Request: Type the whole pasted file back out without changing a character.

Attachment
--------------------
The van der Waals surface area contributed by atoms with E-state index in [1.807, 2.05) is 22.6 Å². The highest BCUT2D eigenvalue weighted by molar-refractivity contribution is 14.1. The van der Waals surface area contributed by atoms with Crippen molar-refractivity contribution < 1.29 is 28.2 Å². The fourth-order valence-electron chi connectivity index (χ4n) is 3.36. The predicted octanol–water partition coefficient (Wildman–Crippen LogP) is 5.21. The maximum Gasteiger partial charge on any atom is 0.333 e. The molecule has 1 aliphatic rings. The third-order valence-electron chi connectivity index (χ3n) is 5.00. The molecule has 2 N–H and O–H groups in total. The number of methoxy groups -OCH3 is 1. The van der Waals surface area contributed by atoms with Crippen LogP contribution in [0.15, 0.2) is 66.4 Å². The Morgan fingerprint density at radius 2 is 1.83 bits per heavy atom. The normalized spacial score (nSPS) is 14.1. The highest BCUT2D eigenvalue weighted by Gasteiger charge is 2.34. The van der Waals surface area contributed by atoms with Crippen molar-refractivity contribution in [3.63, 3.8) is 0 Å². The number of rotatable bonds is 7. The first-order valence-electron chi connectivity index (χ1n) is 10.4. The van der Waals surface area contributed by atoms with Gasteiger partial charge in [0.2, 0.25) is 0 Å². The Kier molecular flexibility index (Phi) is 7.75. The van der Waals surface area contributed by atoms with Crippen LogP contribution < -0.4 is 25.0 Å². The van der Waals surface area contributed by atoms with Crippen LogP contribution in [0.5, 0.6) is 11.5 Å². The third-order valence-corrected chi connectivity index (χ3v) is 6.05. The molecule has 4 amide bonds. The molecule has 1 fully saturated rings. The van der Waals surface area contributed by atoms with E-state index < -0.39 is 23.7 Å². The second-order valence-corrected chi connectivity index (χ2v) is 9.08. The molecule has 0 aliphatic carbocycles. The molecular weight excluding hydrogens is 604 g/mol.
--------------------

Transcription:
The van der Waals surface area contributed by atoms with E-state index in [1.807, 2.05) is 22.6 Å². The highest BCUT2D eigenvalue weighted by molar-refractivity contribution is 14.1. The van der Waals surface area contributed by atoms with Crippen molar-refractivity contribution < 1.29 is 28.2 Å². The fourth-order valence-electron chi connectivity index (χ4n) is 3.36. The predicted octanol–water partition coefficient (Wildman–Crippen LogP) is 5.21. The maximum Gasteiger partial charge on any atom is 0.333 e. The molecule has 1 aliphatic rings. The third-order valence-electron chi connectivity index (χ3n) is 5.00. The molecule has 2 N–H and O–H groups in total. The number of methoxy groups -OCH3 is 1. The van der Waals surface area contributed by atoms with Crippen LogP contribution in [0.15, 0.2) is 66.4 Å². The Morgan fingerprint density at radius 2 is 1.83 bits per heavy atom. The normalized spacial score (nSPS) is 14.1. The highest BCUT2D eigenvalue weighted by Gasteiger charge is 2.34. The van der Waals surface area contributed by atoms with Crippen molar-refractivity contribution in [3.63, 3.8) is 0 Å². The number of rotatable bonds is 7. The first-order valence-electron chi connectivity index (χ1n) is 10.4. The van der Waals surface area contributed by atoms with Gasteiger partial charge in [0.2, 0.25) is 0 Å². The Kier molecular flexibility index (Phi) is 7.75. The van der Waals surface area contributed by atoms with Crippen LogP contribution < -0.4 is 25.0 Å². The van der Waals surface area contributed by atoms with Crippen LogP contribution in [0.5, 0.6) is 11.5 Å². The third-order valence-corrected chi connectivity index (χ3v) is 6.05. The molecule has 4 amide bonds. The molecule has 1 fully saturated rings. The van der Waals surface area contributed by atoms with E-state index < -0.39 is 23.7 Å². The second-order valence-corrected chi connectivity index (χ2v) is 9.08. The molecule has 0 aliphatic carbocycles. The molecular weight excluding hydrogens is 604 g/mol.